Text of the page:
Get a life!!!
Guidance is what matters. Guidance. As in, what will happen? We don't care about what happened. That has been booked. It's known. We care about what will happen. Intel and Motorola both have credibility when it comes to guidance.
You can question whether Intel is right about its guidance, as
did this morning. But those of us who are glued to Intel's side know that Intel is either positive or negative, and when it is positive, things tend to go right in the future
and you have to be long
. When they are negative or cautious, you have to sell. In this case, Intel has been marking time since January. Many of us took this positive comment as a signal that Intel is saying, "The marking time period might be ending."
Buttressing that is the ruination of all INTC competition in the previous three quarters. Job well done.
Motorola, on the other hand, has hardly been marking time. It has been skyrocketing right up to the earnings. In this case, we needed to hear that the run-up was justified and prudent. The way we could tell it was justified and prudent would be if MOT told us to
. It didn't. In fact, it took pains not to do so.
That's not enough. That's why I sold some of my MOT this morning. Now I am trying to figure out what to do with the rest. As I said to my partner, Jeff, this morning, MOT's best story was in handsets, and I would rather play that with
, which I am long. To me, the continually unbitten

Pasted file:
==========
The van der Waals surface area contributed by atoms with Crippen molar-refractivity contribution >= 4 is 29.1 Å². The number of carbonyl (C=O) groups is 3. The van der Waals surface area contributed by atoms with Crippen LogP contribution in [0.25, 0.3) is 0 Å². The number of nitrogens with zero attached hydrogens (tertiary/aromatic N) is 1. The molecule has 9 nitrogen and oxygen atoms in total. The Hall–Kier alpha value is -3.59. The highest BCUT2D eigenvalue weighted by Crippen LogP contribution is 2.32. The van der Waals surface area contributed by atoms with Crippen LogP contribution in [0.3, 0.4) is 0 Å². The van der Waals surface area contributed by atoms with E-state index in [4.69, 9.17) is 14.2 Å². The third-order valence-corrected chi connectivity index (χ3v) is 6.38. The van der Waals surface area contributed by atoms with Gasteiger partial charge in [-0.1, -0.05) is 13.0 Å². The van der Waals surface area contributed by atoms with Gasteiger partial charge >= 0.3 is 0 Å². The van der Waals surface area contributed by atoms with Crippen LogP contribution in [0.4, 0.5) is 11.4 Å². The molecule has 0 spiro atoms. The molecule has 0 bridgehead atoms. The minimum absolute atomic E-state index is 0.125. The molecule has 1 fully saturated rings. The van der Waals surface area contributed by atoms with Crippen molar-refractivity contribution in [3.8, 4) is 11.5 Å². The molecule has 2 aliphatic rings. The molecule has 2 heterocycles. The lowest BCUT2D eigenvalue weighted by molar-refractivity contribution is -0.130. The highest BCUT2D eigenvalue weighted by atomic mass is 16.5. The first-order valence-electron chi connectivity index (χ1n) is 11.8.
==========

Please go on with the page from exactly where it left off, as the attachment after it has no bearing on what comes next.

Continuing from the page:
bullet -- MOT takes in huge fees from Iridium -- makes the story dead money.
I sell dead money in this tape.
may have a tough quarter ahead. Dorfman just "reported" that a hedge fund long Centocor thinks it will get a bid (quite different, by the way, from my saying "I am long MOT and wrong" on TV, for the record). Whom do you trust? Could they both be right?
Truth Serum-wise, might the hedge fund be using Dorfman to blow out of CNTO because a bad quarter awaits? (Gee, would that be the first time?) Like
, I have
no position. I am just reporting what I am reading.
James J. Cramer is manager of a hedge fund and co-founder of TheStreet.com. At time of publication, his fund was long Intel, Motorola and Nokia. His fund often buys and sells securities that are the subject of his columns, both before and after the columns are published, and the positions that his fund takes may change at any time. Under no circumstances does the information in this column represent a recommendation to buy or sell stocks. Cramer's writings provide insights into the dynamics of money management and are not a solicitation for transactions. While he cannot provide investment advice or recommendations, he invites you to comment on his column at